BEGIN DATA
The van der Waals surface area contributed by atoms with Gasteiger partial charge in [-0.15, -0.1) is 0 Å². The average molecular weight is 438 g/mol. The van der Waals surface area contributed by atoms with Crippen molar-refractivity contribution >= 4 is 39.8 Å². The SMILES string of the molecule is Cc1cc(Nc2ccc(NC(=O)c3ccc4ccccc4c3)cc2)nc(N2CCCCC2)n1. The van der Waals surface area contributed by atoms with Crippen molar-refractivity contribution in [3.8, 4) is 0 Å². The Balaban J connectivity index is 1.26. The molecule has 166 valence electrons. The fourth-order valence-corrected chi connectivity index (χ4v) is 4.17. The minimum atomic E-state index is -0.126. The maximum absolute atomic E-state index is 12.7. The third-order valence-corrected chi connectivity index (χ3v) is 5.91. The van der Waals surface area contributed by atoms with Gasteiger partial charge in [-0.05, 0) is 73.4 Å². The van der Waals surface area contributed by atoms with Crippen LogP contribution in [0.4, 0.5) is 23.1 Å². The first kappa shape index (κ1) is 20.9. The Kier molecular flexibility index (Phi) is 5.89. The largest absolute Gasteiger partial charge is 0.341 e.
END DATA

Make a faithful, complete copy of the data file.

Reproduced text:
The van der Waals surface area contributed by atoms with Gasteiger partial charge in [-0.15, -0.1) is 0 Å². The average molecular weight is 438 g/mol. The van der Waals surface area contributed by atoms with Crippen molar-refractivity contribution >= 4 is 39.8 Å². The SMILES string of the molecule is Cc1cc(Nc2ccc(NC(=O)c3ccc4ccccc4c3)cc2)nc(N2CCCCC2)n1. The van der Waals surface area contributed by atoms with Crippen molar-refractivity contribution in [3.8, 4) is 0 Å². The Balaban J connectivity index is 1.26. The molecule has 166 valence electrons. The fourth-order valence-corrected chi connectivity index (χ4v) is 4.17. The minimum atomic E-state index is -0.126. The maximum absolute atomic E-state index is 12.7. The third-order valence-corrected chi connectivity index (χ3v) is 5.91. The van der Waals surface area contributed by atoms with Gasteiger partial charge in [-0.05, 0) is 73.4 Å². The van der Waals surface area contributed by atoms with Crippen LogP contribution in [0.4, 0.5) is 23.1 Å². The first kappa shape index (κ1) is 20.9. The Kier molecular flexibility index (Phi) is 5.89. The largest absolute Gasteiger partial charge is 0.341 e.